Wednesday, January 22, 2014


The Incas of South America said that Alpaca was a gift from Mama Pacha, the Earth Mother, a gift loaned to them for only as long as Alpaca was properly cared for. Magical and beguiling, Alpaca was treasured by the Incas for her fine wool. To the Incas, textiles were a source of wealth. They believed that if you stole and wore your enemy’s clothing, you had power over him. Since Alpaca's wool produced the softest and finest textiles, the Incas regarded Alpaca to be an animal of power.

To conquer the Incas, the Spanish had to kill off as many Alpacas that they could. To escape the invading Spaniards, some Incas fled to the high Andean plateaus. To save Alpaca, they took Her with them to places the Spanish could not go.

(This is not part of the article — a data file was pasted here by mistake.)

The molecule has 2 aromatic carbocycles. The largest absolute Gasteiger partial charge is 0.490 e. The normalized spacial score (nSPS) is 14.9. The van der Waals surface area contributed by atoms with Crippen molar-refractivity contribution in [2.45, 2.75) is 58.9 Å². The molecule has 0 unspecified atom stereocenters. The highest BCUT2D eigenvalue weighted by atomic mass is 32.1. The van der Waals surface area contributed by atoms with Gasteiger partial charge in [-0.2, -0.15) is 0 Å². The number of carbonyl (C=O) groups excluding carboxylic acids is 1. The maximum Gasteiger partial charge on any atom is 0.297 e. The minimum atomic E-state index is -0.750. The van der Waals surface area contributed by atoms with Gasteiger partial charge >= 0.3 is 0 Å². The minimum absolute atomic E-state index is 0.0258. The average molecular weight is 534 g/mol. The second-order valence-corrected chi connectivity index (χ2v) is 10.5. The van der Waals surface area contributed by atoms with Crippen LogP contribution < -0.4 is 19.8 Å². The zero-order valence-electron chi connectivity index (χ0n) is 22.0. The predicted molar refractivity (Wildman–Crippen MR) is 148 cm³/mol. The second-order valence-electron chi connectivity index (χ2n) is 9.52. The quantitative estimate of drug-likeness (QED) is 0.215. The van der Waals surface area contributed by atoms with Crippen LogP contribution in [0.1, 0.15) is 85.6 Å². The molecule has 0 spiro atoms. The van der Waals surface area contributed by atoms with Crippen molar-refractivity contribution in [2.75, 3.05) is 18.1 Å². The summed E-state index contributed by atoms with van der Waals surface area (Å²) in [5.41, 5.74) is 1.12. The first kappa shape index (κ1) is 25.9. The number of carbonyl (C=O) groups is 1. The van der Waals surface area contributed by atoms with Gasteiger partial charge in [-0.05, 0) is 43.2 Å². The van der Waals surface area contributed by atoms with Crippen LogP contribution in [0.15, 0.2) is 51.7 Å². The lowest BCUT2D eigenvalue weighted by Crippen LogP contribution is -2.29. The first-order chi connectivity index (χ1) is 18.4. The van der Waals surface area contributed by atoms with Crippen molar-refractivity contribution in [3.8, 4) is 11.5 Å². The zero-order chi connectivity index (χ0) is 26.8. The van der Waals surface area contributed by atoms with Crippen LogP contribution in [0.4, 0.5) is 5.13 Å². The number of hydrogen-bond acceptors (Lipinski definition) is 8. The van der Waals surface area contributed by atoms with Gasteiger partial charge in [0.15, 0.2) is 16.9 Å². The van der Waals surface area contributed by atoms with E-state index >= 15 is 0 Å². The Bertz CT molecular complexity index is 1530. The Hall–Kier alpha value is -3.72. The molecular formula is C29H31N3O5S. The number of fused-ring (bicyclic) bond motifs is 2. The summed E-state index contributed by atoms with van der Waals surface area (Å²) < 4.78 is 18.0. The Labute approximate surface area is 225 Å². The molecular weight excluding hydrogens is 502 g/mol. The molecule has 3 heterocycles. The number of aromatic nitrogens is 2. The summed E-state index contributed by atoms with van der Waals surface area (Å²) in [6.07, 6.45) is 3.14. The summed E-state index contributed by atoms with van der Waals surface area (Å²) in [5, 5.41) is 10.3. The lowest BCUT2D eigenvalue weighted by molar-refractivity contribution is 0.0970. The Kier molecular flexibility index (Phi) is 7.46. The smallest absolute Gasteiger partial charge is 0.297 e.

Then in the early 1800s, the Europeans discovered the softness of Alpaca’s wool. They encouraged the Peruvians to raise more Alpacas. The British Royal Family, like the Inca Royal Family centuries before, favored Alpaca's wool for their winter clothing.

Alpaca was safe, until the late 1900s, when Peruvian terrorists began killing them off. Again, Alpaca was saved by people who cared about her. The governments of Bolivia, Chile, and Peru sent Alpacas to Canada, the United States, and New Zealand to save Them. Through human efforts, Alpaca was safe again.

What was it about Alpaca that inspired people to help Her? Because of her hardy nature and gentleness, Alpaca kept people from harm with her warm wool. Out of love, they saved Her and cared for Her. They kept Her from harm by taking Her to safety. As Alpaca proves, love is powerful.

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